Wednesday, July 18, 2012

Cycling day today. It's been great weather (cool breezes, sunny/cloudy by turns) and the lure of the bike finally got the better of us. Not the greatest bikes at the hire shop, but good for randonnais-ing. We set off at a reasonable hour with maps and lunch gear on a south-westerly trajectory down towards Santenay.

My plan had been to head to Saint-Romain, tucked up under the cliffs of the Morvan just along from Meursault. However this was thought to be too strenuous for the others in the group, so we motored up with a bottle of champagne - real champagne - the evening before. It was a last trip in our little car before it was due back at the depot. Sitting a-top the grey cliffs overlooking the village below and the plains beyond with the setting sun at your back is beyond description. You just have to get yourself there.

The ride out of Beaune takes you round the ring road and suddenly dashing off to the right along the Bouze river and out into the wineries. The ancient vines were being subject to one of many haircuts of the year, some weed-destroying ploughing and some bug-annihilating spraying. Big tall tractors that accommodate the passage of vines underneath them work their way along the rows, make awkward turns at the end and repeat the process once again.

The well-marked path meanders through the wine villages - Pommard, Volnay, Meursault, Puligny-Montrachet and finally Santenay. Lots of cyclists riding in both directions all seeming to be having such fun, but not giving much away in response to our "Bon jour-ing". It seems that while a bonjour is expected when one enters a shop, it is received with something approaching astonishment when directed at fellow travellers. A nod from the males in the group is about all that one can expect. There are exceptions of course, but these are mostly folk (one can only assume) from the New World.

The route cleverly avoids hills of any great magnitude, though I think that Ally would dispute this claim. But never mind, there is only one side of a hill a cyclist needs to worry about and after a grunt to the top there is always the glide down in which to make a recovery in time for the nexty.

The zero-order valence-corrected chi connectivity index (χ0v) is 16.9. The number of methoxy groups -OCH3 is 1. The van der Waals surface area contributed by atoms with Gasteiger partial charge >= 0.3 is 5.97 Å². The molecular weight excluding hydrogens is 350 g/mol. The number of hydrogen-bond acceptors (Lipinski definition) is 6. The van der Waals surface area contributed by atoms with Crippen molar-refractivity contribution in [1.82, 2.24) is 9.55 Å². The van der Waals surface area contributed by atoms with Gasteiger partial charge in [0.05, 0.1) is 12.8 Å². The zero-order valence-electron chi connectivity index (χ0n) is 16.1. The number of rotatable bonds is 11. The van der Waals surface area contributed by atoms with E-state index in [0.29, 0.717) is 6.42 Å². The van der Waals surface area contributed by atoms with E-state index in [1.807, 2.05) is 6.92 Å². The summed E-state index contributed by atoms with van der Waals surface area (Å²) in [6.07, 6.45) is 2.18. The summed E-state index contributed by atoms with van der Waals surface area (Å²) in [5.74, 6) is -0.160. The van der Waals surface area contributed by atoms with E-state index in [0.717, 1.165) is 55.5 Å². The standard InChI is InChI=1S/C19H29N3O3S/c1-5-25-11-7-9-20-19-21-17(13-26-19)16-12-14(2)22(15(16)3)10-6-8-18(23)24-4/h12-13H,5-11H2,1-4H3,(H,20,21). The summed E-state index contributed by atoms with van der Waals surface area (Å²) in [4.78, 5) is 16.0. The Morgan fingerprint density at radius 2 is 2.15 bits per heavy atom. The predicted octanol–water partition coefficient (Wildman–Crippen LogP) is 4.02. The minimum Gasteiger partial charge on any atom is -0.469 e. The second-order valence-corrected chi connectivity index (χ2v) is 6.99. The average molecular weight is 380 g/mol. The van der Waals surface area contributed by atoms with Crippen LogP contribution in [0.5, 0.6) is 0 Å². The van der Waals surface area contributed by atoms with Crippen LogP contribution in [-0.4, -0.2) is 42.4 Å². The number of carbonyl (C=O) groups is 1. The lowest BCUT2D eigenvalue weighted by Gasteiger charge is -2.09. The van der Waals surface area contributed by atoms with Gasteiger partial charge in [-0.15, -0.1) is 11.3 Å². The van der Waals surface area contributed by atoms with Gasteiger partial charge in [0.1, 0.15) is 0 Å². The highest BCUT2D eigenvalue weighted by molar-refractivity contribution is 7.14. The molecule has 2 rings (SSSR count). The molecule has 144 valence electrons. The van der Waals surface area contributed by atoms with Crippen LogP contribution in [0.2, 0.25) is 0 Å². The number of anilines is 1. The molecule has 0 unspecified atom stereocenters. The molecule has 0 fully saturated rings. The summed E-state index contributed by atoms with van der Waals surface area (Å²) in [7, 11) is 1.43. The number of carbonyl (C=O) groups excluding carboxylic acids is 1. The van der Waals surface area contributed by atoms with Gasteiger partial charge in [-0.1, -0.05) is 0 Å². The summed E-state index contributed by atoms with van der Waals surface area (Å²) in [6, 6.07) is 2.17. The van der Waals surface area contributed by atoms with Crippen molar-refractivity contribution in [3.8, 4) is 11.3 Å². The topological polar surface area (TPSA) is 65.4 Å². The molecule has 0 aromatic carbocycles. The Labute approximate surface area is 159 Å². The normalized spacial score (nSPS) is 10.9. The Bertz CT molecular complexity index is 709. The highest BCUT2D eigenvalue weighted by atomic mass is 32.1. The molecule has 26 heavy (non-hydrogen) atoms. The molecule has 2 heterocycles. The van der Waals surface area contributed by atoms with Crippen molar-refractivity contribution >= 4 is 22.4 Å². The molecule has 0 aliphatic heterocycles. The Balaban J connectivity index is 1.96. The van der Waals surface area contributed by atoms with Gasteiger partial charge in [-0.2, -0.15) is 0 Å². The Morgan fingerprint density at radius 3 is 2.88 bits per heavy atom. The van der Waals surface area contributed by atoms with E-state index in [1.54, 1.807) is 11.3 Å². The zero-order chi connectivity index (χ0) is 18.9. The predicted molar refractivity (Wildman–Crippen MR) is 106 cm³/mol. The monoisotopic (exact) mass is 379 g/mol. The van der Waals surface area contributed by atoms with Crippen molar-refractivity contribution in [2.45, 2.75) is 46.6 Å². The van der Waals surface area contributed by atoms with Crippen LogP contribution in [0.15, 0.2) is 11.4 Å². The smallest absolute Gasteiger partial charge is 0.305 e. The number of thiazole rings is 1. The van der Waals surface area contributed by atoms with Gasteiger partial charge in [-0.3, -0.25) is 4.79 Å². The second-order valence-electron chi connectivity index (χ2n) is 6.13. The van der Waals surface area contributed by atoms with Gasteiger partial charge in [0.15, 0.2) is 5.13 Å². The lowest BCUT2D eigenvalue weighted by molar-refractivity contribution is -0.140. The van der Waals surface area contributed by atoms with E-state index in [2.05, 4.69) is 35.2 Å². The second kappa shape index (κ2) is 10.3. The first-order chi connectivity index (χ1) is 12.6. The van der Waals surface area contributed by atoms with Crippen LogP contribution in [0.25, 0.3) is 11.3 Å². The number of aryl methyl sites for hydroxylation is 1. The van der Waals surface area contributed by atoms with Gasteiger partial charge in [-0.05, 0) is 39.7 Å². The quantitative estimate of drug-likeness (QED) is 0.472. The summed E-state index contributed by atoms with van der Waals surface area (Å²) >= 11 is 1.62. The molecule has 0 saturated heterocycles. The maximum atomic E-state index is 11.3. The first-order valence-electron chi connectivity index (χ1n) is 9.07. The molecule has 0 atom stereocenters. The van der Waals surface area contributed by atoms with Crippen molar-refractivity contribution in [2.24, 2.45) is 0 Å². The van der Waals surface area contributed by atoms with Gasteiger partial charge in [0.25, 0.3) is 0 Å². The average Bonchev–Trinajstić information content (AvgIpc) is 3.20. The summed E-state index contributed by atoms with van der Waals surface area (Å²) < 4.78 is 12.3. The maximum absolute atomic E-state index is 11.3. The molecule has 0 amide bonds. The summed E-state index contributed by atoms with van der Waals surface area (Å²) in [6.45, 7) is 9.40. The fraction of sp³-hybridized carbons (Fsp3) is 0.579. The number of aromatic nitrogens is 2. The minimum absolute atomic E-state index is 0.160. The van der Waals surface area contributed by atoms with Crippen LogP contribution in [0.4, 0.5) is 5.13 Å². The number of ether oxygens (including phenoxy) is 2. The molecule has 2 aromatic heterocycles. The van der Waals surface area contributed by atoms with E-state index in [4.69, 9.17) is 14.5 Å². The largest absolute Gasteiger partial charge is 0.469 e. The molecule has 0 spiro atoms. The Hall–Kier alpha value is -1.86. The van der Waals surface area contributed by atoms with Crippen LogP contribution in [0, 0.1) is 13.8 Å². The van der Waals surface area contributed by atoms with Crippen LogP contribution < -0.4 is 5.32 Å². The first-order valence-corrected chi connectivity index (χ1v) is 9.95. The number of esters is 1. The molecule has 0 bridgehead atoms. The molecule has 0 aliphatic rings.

Lunch was taken in a park (aire) in the hamlet of Chassagne-Montrachet. Cheese from the Beaune market (more expensive than we would have liked, but yummy all the same), jambon, fresh bread and a little cake each from an earlier village. The girls scoffed theirs, but I caringly offered each of them a bite of mine. But enough of my generosity of spirit, let's get on with the story ...

Santenay marked the official end of the ride, but we hurtled through and past the town, headed for the Canal Centre that lies a few km to the south, and stretching the length of the country. While tempted to travel its length, we decide on a short skitch along the tow-path in one direction, returning to our joining point and thence on to the Chagney rail station and back in the train to Beaune.

The day was far from over, because next stop was a "free" wine tasting in a cute little cellar recommended by the bike hire chaps; a cosy relationship, but a most fruitful one for us. The tasting of wine is a most serious process, it turns out. None of this rushing through the whites, hurtling through the reds and plunging into the fortifieds (as one tends to do in Australia). While the order remained the same, Monsieur e Madam guided us carefully through their offerings, encouraging us along the way to WRITE down our impressions as we went (yes, WRITE! - pens and paper provided). Much discussion amongst the 8 of us at table (5 Australians, two French and a French Canadian) followed each blind tasting, following which the identity (and price) of each wine was revealed. The main thesis of the operation was predicated on the belief that wine tasting is SUCH an individual process that no 'expert' could presume his/her opinion on any other. No argument from me there. My preference is for the hearty Shiraz of the Great North-east of Victoria, or at least Bordeaux if pushed ...

The inverted commas around "free" (above) are explained by Dear Jude and Ally's purchases of FAR too much wine, given the tiny quantity permitted through customs in Australia. Never mind, you can all come over, stay in the apartment ands scoff the lot! Come on, I DARE you!

An adventure-packed day, to be sure. I' m off to hit the sack. Ally heads off home tomorrow and she and DJ will go to Paris on the train for the last says of the sales. I, in the meanwhile have a list on the fridge to get to and some heavy TDF to watch on the TV.

See you soon!


1 comment:

  1. When are you and Jude coming home? If I were you I would stay until late October.... Then you have to come home because you have a date with moi and MONA !!!! xx